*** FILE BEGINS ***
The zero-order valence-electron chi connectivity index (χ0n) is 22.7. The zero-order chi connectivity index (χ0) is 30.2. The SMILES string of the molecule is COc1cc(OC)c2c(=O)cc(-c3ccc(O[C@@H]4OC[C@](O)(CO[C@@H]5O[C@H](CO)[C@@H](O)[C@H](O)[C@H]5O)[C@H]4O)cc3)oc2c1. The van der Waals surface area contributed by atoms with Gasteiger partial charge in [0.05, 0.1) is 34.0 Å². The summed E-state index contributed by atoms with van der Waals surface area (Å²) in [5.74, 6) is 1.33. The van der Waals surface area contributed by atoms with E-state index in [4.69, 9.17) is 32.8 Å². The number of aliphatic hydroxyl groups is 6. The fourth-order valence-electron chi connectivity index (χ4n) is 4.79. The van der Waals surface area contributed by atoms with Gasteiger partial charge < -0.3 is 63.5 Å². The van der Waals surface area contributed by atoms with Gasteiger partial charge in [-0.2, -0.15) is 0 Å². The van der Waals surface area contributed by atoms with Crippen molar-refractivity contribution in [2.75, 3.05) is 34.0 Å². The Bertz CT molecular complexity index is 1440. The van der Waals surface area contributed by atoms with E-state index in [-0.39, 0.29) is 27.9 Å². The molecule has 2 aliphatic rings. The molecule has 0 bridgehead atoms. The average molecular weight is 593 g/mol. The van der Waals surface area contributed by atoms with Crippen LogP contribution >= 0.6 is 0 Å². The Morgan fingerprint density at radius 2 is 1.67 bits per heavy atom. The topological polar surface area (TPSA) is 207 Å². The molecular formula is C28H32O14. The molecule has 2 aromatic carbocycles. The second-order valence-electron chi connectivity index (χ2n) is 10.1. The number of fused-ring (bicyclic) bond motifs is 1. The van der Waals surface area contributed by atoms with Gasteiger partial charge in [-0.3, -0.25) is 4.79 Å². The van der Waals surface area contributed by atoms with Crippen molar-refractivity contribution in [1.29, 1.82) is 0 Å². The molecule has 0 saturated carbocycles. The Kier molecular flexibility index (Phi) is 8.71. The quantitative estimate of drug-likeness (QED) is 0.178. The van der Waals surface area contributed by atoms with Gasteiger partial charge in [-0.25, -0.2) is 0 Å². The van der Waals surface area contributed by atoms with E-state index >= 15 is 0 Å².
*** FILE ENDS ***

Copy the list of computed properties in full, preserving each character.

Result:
The zero-order valence-electron chi connectivity index (χ0n) is 22.7. The zero-order chi connectivity index (χ0) is 30.2. The SMILES string of the molecule is COc1cc(OC)c2c(=O)cc(-c3ccc(O[C@@H]4OC[C@](O)(CO[C@@H]5O[C@H](CO)[C@@H](O)[C@H](O)[C@H]5O)[C@H]4O)cc3)oc2c1. The van der Waals surface area contributed by atoms with Gasteiger partial charge in [0.05, 0.1) is 34.0 Å². The summed E-state index contributed by atoms with van der Waals surface area (Å²) in [5.74, 6) is 1.33. The van der Waals surface area contributed by atoms with E-state index in [4.69, 9.17) is 32.8 Å². The number of aliphatic hydroxyl groups is 6. The fourth-order valence-electron chi connectivity index (χ4n) is 4.79. The van der Waals surface area contributed by atoms with Gasteiger partial charge < -0.3 is 63.5 Å². The van der Waals surface area contributed by atoms with Gasteiger partial charge in [-0.2, -0.15) is 0 Å². The van der Waals surface area contributed by atoms with Crippen molar-refractivity contribution in [2.75, 3.05) is 34.0 Å². The Bertz CT molecular complexity index is 1440. The van der Waals surface area contributed by atoms with E-state index in [-0.39, 0.29) is 27.9 Å². The molecule has 2 aliphatic rings. The molecule has 0 bridgehead atoms. The average molecular weight is 593 g/mol. The van der Waals surface area contributed by atoms with Crippen LogP contribution >= 0.6 is 0 Å². The Morgan fingerprint density at radius 2 is 1.67 bits per heavy atom. The topological polar surface area (TPSA) is 207 Å². The molecular formula is C28H32O14. The molecule has 2 aromatic carbocycles. The second-order valence-electron chi connectivity index (χ2n) is 10.1. The number of fused-ring (bicyclic) bond motifs is 1. The van der Waals surface area contributed by atoms with Gasteiger partial charge in [-0.3, -0.25) is 4.79 Å². The van der Waals surface area contributed by atoms with Crippen molar-refractivity contribution in [1.29, 1.82) is 0 Å². The molecule has 0 saturated carbocycles. The Kier molecular flexibility index (Phi) is 8.71. The quantitative estimate of drug-likeness (QED) is 0.178. The van der Waals surface area contributed by atoms with Gasteiger partial charge in [-0.25, -0.2) is 0 Å². The van der Waals surface area contributed by atoms with E-state index >= 15 is 0 Å².